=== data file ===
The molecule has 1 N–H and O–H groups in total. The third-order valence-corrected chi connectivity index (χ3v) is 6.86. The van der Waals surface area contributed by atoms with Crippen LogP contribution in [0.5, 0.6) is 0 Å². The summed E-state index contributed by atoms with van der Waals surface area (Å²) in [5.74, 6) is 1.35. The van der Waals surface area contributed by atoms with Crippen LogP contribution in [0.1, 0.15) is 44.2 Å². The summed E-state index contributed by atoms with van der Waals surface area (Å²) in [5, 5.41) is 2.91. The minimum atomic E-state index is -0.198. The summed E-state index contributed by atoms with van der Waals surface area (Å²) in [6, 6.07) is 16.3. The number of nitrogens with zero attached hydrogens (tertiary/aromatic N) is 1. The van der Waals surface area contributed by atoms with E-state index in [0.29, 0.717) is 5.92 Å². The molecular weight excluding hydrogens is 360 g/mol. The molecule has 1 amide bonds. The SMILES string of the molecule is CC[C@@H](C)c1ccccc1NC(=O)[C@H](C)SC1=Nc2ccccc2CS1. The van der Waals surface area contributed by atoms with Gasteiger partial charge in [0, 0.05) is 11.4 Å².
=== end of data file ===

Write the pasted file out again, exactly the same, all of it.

The molecule has 1 N–H and O–H groups in total. The third-order valence-corrected chi connectivity index (χ3v) is 6.86. The van der Waals surface area contributed by atoms with Crippen LogP contribution in [0.5, 0.6) is 0 Å². The summed E-state index contributed by atoms with van der Waals surface area (Å²) in [5.74, 6) is 1.35. The van der Waals surface area contributed by atoms with Crippen LogP contribution in [0.1, 0.15) is 44.2 Å². The summed E-state index contributed by atoms with van der Waals surface area (Å²) in [5, 5.41) is 2.91. The minimum atomic E-state index is -0.198. The summed E-state index contributed by atoms with van der Waals surface area (Å²) in [6, 6.07) is 16.3. The number of nitrogens with zero attached hydrogens (tertiary/aromatic N) is 1. The van der Waals surface area contributed by atoms with E-state index in [0.29, 0.717) is 5.92 Å². The molecular weight excluding hydrogens is 360 g/mol. The molecule has 1 amide bonds. The SMILES string of the molecule is CC[C@@H](C)c1ccccc1NC(=O)[C@H](C)SC1=Nc2ccccc2CS1. The van der Waals surface area contributed by atoms with Gasteiger partial charge in [0, 0.05) is 11.4 Å².